Mississippi Attorney General Jim Hood wrongly conspired with prominent trial attorney Richard “Dickie” Scruggs to skirt a court order in a case involving Hurricane Katrina insurance claims, a federal judge ruled.
Referring to Hood as a “so-called law enforcement officer,” U.S. District Judge William Acker said the attorney general helped his “close confidant” Scruggs avoid handing over stolen insurance company documents that Scruggs wanted for lawsuits against State Farm Fire and Casualty Co.
Acker did not recommend any criminal or civil action against Hood in the opinion, filed June 5.
But the judge cited Scruggs and two whistleblowers for civil contempt and ordered them to pay $65,000 in attorney fees to an Alabama company that worked for State Farm and sued in Birmingham after its records were taken.
In a news release June 6, Hood said he planned to file a motion asking Acker “to revise such uncalled for derogatory conclusions.”
Hood accused Acker of interfering with a grand jury investigation and said judicial rules do not allow for “unnecessary attacks” on court officials.
Hood’s office did not respond to questions about the personal relationship between the attorney general and Scruggs, who separately is facing up to five years in prison after pleading guilty to conspiring to bribe a Mississippi judge over $26.5 million in legal fees related to Katrina cases.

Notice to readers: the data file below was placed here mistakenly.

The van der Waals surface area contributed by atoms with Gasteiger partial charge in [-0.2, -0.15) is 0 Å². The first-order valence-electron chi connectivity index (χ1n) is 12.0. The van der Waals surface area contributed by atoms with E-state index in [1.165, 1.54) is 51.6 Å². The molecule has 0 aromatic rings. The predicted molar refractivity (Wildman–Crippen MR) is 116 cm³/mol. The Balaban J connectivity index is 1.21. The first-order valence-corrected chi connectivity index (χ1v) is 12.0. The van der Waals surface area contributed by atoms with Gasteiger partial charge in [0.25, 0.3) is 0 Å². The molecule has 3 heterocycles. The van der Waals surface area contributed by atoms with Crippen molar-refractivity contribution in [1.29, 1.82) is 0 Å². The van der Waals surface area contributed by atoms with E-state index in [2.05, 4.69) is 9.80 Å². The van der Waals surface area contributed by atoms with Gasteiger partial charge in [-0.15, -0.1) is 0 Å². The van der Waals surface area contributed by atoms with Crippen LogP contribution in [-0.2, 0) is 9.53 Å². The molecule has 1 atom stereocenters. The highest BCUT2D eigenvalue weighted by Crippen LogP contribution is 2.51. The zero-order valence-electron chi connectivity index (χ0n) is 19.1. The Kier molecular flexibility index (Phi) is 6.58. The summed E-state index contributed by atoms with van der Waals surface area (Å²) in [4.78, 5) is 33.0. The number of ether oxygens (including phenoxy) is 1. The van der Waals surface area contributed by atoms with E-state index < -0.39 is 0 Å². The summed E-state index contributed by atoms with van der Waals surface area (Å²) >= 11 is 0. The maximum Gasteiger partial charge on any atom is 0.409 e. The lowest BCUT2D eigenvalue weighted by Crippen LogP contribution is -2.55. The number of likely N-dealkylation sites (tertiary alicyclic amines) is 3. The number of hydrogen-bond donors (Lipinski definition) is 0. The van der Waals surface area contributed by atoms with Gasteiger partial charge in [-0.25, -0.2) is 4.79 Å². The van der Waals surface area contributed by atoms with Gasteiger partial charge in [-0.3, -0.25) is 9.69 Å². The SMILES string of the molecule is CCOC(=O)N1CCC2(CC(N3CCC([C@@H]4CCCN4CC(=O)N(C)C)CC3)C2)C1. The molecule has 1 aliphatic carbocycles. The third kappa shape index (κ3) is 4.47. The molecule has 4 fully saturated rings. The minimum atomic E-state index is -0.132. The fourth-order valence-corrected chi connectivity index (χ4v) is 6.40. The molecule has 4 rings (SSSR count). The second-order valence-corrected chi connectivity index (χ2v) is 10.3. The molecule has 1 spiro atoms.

Alabama-based E.A. Renfroe & Co. Inc. worked as an adjusting firm for State Farm after Katrina wiped out much of the Gulf Coast in 2005. Sisters Cori and Kerri Rigsby claimed the insurer was trying to avoid paying claims through fraud and took records from E.A. Renfroe, their employer.
The sisters provided records to Scruggs, who became entangled in the dispute over the documents after E.A. Renfroe filed suit seeking their return.
Attorneys for Scruggs did not immediately return a message seeking comment. Harlan F. Winn III, a lawyer for the sisters, said they were disappointed with the ruling and had not decided whether to appeal.
E.A. Renfroe accuses the sisters of wrongly taking the documents. A lawyer for the company, Barbara Ellis Stanley, declined to comment.
Acker previously accused Scruggs of criminal contempt for taking the records from the sisters and giving them to Hood, but another judge threw out that case. Acker then found Scruggs and the Rigsby sisters guilty of civil contempt and ordered them to pay $65,000 in attorney fees and expenses.
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